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Japan sends warship through disputed waters as message to China

May 1, 2017 - JAPAN

Japan plans to send its biggest warship on a three-month voyage through disputed waters in the South China Sea, sending a message to China and stretching the limits of the country's pacifist post-war constitution.

Taiwan, Malaysia, Vietnam, the Philippines and Brunei also claim parts of the sea. Reuters notes that Japan does not claim any part of the waters, but has a separate maritime dispute with China in the East China Sea. Japan lodged a protest with the Chinese ambassador in Tokyo in Jun 2016, after a Chinese ship sailed close to the islands contested by both countries.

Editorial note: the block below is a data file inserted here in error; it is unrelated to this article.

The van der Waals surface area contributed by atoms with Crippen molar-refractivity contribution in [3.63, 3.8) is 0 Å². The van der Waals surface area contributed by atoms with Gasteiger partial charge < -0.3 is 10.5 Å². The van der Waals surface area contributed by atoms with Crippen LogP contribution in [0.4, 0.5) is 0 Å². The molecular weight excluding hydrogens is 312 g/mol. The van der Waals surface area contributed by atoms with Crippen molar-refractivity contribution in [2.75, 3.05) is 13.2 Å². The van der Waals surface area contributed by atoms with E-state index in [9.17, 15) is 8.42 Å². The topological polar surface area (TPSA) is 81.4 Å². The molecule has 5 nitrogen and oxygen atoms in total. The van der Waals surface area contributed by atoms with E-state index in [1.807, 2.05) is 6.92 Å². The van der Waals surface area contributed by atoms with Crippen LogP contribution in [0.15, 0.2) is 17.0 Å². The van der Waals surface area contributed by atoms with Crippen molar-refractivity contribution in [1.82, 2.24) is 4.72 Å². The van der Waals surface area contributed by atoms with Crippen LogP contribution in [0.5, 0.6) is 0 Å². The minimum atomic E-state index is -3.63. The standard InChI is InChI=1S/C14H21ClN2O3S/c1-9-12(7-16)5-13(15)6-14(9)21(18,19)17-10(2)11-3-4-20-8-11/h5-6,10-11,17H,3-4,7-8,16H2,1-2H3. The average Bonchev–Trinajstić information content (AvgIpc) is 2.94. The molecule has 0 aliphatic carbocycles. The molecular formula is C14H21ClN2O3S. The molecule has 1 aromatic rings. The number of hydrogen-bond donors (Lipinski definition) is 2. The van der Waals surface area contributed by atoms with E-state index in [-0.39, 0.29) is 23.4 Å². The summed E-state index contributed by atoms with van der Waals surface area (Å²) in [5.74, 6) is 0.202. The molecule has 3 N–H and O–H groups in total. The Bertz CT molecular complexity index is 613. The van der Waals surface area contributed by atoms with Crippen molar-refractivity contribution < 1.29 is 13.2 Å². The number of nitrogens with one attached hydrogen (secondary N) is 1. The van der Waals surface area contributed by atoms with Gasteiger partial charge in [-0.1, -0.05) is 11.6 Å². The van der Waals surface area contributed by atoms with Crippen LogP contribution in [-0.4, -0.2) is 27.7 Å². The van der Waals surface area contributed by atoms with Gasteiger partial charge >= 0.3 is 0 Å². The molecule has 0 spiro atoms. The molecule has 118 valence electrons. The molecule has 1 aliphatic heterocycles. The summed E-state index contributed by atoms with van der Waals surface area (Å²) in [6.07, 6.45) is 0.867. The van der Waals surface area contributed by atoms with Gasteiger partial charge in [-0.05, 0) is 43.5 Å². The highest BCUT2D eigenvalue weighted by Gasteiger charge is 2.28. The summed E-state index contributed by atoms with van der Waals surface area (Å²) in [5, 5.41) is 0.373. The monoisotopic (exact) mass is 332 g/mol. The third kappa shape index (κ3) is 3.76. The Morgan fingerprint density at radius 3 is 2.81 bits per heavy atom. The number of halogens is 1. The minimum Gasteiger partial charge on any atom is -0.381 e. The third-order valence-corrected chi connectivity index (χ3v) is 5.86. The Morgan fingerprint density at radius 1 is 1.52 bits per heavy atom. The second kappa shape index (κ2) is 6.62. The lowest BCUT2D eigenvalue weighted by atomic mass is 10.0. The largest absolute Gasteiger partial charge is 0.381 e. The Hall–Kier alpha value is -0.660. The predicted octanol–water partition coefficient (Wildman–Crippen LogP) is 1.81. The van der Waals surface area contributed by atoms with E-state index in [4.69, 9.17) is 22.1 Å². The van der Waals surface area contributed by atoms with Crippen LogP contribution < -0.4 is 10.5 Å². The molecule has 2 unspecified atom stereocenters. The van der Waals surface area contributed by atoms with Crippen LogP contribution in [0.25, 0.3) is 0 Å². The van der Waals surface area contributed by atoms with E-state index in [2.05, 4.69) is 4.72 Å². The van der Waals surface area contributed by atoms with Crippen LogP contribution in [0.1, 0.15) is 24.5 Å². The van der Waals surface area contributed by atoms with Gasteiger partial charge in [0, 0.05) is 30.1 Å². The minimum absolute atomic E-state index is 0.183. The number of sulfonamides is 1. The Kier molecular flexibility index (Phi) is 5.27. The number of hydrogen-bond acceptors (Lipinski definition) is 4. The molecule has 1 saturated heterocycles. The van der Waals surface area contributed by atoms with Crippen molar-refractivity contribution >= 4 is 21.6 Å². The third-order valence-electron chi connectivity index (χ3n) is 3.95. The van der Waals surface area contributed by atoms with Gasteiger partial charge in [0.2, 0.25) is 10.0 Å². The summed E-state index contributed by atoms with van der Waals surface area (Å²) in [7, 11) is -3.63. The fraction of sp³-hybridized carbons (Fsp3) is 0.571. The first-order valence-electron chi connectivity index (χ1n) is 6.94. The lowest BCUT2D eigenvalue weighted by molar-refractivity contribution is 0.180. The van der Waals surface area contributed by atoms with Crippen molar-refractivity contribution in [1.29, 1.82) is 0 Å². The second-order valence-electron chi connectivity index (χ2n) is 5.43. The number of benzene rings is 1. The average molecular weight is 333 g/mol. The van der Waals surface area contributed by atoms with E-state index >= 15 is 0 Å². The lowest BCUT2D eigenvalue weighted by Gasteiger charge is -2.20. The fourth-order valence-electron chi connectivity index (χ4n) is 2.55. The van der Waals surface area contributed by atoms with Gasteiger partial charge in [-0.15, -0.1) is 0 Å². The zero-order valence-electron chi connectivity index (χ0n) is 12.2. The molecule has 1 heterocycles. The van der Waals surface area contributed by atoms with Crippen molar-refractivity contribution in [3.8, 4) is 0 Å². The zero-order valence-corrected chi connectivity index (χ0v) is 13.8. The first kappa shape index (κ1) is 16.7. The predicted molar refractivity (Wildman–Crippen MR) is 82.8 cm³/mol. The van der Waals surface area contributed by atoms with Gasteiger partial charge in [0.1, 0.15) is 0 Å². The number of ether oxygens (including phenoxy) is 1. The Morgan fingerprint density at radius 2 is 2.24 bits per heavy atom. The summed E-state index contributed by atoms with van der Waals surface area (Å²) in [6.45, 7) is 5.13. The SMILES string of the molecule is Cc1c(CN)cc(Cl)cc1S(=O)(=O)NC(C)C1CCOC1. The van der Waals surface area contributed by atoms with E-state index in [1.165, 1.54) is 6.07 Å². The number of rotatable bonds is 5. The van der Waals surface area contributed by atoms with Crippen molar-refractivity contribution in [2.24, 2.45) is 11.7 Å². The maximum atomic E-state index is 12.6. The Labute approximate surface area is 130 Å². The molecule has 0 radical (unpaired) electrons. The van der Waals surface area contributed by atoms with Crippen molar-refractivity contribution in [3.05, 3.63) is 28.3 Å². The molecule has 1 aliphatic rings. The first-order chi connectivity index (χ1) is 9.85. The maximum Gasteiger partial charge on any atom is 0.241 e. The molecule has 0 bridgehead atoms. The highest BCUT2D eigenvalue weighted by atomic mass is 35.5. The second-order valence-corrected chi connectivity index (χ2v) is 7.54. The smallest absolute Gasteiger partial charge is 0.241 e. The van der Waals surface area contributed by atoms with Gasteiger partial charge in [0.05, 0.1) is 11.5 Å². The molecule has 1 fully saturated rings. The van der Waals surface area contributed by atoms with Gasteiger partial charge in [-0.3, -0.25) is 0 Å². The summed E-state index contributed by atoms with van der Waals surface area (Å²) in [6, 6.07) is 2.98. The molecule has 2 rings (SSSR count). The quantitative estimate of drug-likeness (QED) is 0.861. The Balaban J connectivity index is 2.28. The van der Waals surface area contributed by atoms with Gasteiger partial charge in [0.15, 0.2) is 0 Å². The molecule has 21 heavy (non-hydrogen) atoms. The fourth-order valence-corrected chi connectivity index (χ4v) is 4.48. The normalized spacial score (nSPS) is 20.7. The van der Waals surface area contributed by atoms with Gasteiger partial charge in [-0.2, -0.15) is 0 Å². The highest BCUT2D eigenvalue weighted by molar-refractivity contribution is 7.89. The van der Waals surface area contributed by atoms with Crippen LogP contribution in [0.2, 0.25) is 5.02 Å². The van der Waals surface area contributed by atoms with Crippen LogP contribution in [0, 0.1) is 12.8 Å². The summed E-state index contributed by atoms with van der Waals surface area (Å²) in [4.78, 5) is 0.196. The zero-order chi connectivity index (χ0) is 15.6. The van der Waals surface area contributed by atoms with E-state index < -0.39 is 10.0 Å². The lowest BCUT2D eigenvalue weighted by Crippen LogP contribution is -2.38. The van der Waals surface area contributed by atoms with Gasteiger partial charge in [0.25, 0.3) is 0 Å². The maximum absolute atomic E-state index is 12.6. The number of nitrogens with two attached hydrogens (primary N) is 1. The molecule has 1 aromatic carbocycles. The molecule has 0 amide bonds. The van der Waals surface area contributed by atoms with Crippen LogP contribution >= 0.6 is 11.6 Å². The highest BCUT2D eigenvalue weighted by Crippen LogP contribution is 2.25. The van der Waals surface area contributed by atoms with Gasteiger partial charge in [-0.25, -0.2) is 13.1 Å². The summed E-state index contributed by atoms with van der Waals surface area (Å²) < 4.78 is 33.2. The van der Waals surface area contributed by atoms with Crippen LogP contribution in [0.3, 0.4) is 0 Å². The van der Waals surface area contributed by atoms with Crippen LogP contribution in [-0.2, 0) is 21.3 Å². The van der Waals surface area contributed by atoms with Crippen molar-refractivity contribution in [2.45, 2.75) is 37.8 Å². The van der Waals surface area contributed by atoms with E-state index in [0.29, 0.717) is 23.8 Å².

Reuters, which reported the May voyage by Japan, described it as the biggest show of Japanese naval force since World War II. It has designated the carrier, Izumo, as a destroyer because of the constitutional ban on offensive weapons.

China claims that it owns almost all of the disputed waters of the South China Sea, and has reinforced its claim there by constructing islands and building up its military facilities. Beijing's stance and the construction of the islands have fueled concern in Japan and the West about freedom of navigation in the South China Sea.

Exclusive: Japan plans to send largest warship to South China Sea, sources say (Reuters 14 Mar 2017)

Japan protests to China over ship in disputed waters (BBC 9 Jun 2017)

Date written/update: 2017-04-11